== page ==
Figure 2. % Free Lunch
There's Treat, North Star, and TEAM, all with relatively low percentages of Free Lunch-eligible students (TEAM's not as bad, granted, but still...). The pattern is the same for Limited English Proficient (LEP) and special education children. As for the attrition rates:
Gets uglier each time I look at it.

One other obvious point: how many of the 2,473 students on the wait list for North Star in 2011 were also on the list for TEAM and Robert Treat? In other words, isn't it reasonable to assume that a significant number of families who were hoping to get their children into TEAM had also applied to other charters? If that's the case, there aren't "10,000 kids on waiting lists" for charter schools; there are 10,000 names, but it's quite likely many of those names are repeated.

Perhaps Mark Zuckerberg should have taken some of the money he gave to consultants and hired someone to look into this (I'm available all summer, Zuck; call me, babe).

Do I think there are more children waiting to get into high-performing charters than there are seats available? Almost certainly; frankly, I'd be surprised if there weren't. Given the absolute failure of the State of New Jersey to adequately care for the Newark school facilities under its control, I'd be amazed if there weren't large numbers of families eager to get their children out of crumbling, dangerous, filthy buildings and into corporate-backed charters with shiny new classrooms.

But those parents - and the community - give up a lot to send their children to a TEAM or a North Star or a Robert Treat (assuming they can get their children in). The parents and students give up legal rights, while the community gives up governance. The students are subjected to questionable disciplinary practices, and the parents have no recourse other than pulling their children from the school. The charters are not held to account for their inequitable student populations by the state.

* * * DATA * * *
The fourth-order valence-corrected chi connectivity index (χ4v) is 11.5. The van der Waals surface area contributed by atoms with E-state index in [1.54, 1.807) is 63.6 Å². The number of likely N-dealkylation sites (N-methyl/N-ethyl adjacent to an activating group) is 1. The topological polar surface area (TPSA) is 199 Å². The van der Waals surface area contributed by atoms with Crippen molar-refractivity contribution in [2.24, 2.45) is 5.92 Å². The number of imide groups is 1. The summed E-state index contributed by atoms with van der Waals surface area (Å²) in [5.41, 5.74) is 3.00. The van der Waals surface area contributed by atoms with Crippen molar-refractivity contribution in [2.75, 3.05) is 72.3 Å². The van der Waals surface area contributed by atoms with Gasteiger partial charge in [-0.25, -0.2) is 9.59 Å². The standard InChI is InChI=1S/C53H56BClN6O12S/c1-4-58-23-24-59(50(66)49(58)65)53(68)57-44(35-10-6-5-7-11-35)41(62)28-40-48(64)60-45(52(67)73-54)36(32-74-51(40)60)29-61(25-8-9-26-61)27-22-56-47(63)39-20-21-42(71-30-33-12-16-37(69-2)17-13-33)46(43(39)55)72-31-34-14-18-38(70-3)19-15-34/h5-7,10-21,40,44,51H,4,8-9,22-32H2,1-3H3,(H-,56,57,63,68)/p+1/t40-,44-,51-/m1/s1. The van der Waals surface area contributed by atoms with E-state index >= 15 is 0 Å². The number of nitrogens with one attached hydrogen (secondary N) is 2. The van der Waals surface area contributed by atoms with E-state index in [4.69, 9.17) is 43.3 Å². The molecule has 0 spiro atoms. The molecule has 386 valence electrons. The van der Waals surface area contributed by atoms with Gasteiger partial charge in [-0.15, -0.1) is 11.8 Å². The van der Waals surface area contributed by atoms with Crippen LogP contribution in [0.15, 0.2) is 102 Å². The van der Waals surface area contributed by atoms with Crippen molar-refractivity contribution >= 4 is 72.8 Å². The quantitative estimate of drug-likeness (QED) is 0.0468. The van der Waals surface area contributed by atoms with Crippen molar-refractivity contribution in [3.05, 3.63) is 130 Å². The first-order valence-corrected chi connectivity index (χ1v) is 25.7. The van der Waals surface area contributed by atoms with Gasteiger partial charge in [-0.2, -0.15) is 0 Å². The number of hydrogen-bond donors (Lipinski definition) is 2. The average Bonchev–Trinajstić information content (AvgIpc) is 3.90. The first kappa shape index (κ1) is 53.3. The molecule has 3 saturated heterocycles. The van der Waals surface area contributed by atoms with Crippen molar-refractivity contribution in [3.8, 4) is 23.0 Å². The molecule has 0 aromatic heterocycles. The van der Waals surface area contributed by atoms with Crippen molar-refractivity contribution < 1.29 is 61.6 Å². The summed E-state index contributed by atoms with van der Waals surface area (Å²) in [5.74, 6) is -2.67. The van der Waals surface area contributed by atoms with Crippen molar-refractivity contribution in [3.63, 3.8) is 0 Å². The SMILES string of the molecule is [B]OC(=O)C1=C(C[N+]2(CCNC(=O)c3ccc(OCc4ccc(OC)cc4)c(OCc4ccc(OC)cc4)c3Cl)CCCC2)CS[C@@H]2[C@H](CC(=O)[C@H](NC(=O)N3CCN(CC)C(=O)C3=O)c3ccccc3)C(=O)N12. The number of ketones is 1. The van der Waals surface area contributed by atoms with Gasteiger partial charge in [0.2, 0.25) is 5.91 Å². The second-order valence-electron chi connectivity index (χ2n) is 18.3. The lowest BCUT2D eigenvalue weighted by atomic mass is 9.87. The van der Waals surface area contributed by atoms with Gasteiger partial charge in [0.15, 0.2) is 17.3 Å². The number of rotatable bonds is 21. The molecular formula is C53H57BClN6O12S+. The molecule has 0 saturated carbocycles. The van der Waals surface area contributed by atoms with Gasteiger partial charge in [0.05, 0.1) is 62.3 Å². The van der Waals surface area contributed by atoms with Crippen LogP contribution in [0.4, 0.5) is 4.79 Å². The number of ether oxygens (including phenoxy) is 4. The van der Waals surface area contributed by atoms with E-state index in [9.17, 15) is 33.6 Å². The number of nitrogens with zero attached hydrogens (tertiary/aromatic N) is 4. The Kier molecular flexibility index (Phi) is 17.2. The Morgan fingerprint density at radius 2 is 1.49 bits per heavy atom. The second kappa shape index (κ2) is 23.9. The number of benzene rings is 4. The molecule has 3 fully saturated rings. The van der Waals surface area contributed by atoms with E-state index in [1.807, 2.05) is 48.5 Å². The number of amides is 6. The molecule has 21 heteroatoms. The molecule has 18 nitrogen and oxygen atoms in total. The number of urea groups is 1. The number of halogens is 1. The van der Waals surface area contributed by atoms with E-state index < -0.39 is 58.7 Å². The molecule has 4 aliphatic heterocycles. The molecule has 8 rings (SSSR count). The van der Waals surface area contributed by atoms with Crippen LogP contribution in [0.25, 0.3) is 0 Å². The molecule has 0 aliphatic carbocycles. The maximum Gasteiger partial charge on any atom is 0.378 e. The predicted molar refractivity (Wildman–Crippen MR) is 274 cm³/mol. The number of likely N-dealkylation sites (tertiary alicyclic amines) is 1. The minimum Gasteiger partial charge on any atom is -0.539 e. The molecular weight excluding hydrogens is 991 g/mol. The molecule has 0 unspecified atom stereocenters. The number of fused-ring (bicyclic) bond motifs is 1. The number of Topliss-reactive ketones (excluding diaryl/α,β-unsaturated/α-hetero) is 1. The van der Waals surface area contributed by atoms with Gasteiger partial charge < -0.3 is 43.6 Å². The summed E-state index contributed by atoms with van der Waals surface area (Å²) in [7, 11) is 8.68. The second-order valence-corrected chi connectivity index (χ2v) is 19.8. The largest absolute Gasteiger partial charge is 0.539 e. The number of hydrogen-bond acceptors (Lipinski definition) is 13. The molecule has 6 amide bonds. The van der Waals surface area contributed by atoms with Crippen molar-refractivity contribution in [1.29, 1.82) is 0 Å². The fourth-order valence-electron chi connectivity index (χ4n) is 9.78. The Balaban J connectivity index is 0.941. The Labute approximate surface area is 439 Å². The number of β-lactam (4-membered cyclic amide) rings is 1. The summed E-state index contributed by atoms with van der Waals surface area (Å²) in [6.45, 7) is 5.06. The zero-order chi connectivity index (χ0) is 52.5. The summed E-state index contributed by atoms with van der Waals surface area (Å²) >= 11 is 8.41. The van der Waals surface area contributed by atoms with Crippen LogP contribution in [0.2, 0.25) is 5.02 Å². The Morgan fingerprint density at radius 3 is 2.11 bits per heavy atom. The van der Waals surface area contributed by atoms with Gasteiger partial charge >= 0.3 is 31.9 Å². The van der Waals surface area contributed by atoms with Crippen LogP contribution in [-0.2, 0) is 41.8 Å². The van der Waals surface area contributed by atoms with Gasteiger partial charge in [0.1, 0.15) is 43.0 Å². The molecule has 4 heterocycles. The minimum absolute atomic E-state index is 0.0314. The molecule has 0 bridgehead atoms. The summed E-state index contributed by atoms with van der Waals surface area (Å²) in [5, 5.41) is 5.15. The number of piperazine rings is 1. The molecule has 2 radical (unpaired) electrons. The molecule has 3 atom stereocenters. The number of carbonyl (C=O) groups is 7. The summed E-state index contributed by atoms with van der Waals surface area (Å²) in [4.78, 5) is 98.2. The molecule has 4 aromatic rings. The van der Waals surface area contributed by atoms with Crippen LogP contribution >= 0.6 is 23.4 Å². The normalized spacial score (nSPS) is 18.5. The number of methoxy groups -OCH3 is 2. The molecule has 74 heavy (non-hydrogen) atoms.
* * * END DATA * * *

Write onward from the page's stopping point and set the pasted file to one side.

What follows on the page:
We don't ask suburban families to choose between charter schools over which they have no say and crumbling, dangerous public schools; why do we insist that this is the only choice available to families in our poorest cities?

The size of Newark's charter waiting lists are clearly being oversold. But how much smaller would those lists be if the neighborhood schools were as well-resourced as Newark's best-performing charters? How much smaller would they be if they were as accountable to Newark's parents and citizens as suburban public schools are to their families and taxpayers?

I guess we'll never know. For now, though, charter cheerleaders should stop looking at waiting lists, no matter their actual size, as badges of honor for charter schools, and see them for what they really are: marks of shame for the state's control of the Newark Public Schools.

Accountability begins at home.

Sunday, December 22, 2013

"Shrieking" People of Color Demanding Autonomy, and Other Threats to America

When black people in Newark start getting a little too "uppity," it's time to fluff up the pillows on our local punditocracy's fainting coach. Quickly, someone catch the editorialists at the Star-Ledger - and bring the smelling salts!
Cami Anderson, the superintendent of schools in Newark, has proposed another round of sensible and bold reforms. And she is facing the predictable shrieks of protest from the defenders of the status quo.
Mercy! The "shrieks"!

The link above takes you to an article about Ras Baraka, principal at Central High, on leave as he runs for mayor. Apparently, the S-L doesn't think Baraka, a veteran of the district, is "reasonable":
Anderson, a former protégé of Joel Klein in New York City, is often criticized for failing to draw more Newark stakeholders into her circle as she hatches these reforms. While there is some truth to that, it’s also true that much of her opposition is shrill and unreasonable.
None of these reforms is guaranteed to succeed. But it is sensible to lean on the best charter schools for help, give principals control over their staffs and make sure each ward has plenty of school choices. If that stirs up a bees nest, then so be it. [emphasis mine]
Hear that, people of Newark? Your local newspaper thinks you're a hive of bees! Worker drones, I imagine...